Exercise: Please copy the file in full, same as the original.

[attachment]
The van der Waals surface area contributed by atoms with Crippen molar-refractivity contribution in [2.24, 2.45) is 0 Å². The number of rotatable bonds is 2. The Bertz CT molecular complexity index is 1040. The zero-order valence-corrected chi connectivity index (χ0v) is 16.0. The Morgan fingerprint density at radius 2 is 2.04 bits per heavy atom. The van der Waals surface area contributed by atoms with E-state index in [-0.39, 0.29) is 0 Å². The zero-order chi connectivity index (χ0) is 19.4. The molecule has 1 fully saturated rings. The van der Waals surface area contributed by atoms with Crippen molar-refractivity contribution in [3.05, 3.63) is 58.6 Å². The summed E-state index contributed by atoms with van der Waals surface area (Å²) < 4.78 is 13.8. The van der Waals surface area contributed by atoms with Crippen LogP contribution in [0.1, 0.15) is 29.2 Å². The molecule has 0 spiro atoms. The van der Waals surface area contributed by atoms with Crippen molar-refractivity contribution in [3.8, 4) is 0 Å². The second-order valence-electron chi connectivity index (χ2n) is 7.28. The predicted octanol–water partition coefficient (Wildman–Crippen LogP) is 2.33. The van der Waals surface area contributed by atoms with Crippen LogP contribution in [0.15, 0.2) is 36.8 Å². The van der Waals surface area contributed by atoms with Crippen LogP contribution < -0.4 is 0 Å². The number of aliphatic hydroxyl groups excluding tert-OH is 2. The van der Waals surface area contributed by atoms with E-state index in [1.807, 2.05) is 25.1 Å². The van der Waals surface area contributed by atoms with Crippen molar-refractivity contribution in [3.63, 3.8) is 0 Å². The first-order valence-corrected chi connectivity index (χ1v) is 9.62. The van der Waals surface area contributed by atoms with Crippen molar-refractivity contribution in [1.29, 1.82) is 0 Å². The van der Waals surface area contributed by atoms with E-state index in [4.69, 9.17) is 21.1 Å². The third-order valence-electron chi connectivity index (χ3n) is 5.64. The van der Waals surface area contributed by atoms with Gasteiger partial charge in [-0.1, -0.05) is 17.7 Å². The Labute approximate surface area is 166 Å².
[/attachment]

The van der Waals surface area contributed by atoms with Crippen molar-refractivity contribution in [2.24, 2.45) is 0 Å². The number of rotatable bonds is 2. The Bertz CT molecular complexity index is 1040. The zero-order valence-corrected chi connectivity index (χ0v) is 16.0. The Morgan fingerprint density at radius 2 is 2.04 bits per heavy atom. The van der Waals surface area contributed by atoms with E-state index in [-0.39, 0.29) is 0 Å². The zero-order chi connectivity index (χ0) is 19.4. The molecule has 1 fully saturated rings. The van der Waals surface area contributed by atoms with Crippen molar-refractivity contribution in [3.05, 3.63) is 58.6 Å². The summed E-state index contributed by atoms with van der Waals surface area (Å²) < 4.78 is 13.8. The van der Waals surface area contributed by atoms with Crippen LogP contribution in [0.1, 0.15) is 29.2 Å². The molecule has 0 spiro atoms. The van der Waals surface area contributed by atoms with Crippen molar-refractivity contribution in [3.8, 4) is 0 Å². The second-order valence-electron chi connectivity index (χ2n) is 7.28. The predicted octanol–water partition coefficient (Wildman–Crippen LogP) is 2.33. The van der Waals surface area contributed by atoms with Crippen LogP contribution in [0.15, 0.2) is 36.8 Å². The van der Waals surface area contributed by atoms with Crippen LogP contribution < -0.4 is 0 Å². The number of aliphatic hydroxyl groups excluding tert-OH is 2. The van der Waals surface area contributed by atoms with E-state index in [1.807, 2.05) is 25.1 Å². The van der Waals surface area contributed by atoms with Crippen molar-refractivity contribution in [3.63, 3.8) is 0 Å². The first-order valence-corrected chi connectivity index (χ1v) is 9.62. The van der Waals surface area contributed by atoms with Crippen molar-refractivity contribution in [1.29, 1.82) is 0 Å². The van der Waals surface area contributed by atoms with E-state index in [4.69, 9.17) is 21.1 Å². The third-order valence-electron chi connectivity index (χ3n) is 5.64. The van der Waals surface area contributed by atoms with Gasteiger partial charge in [-0.1, -0.05) is 17.7 Å². The Labute approximate surface area is 166 Å².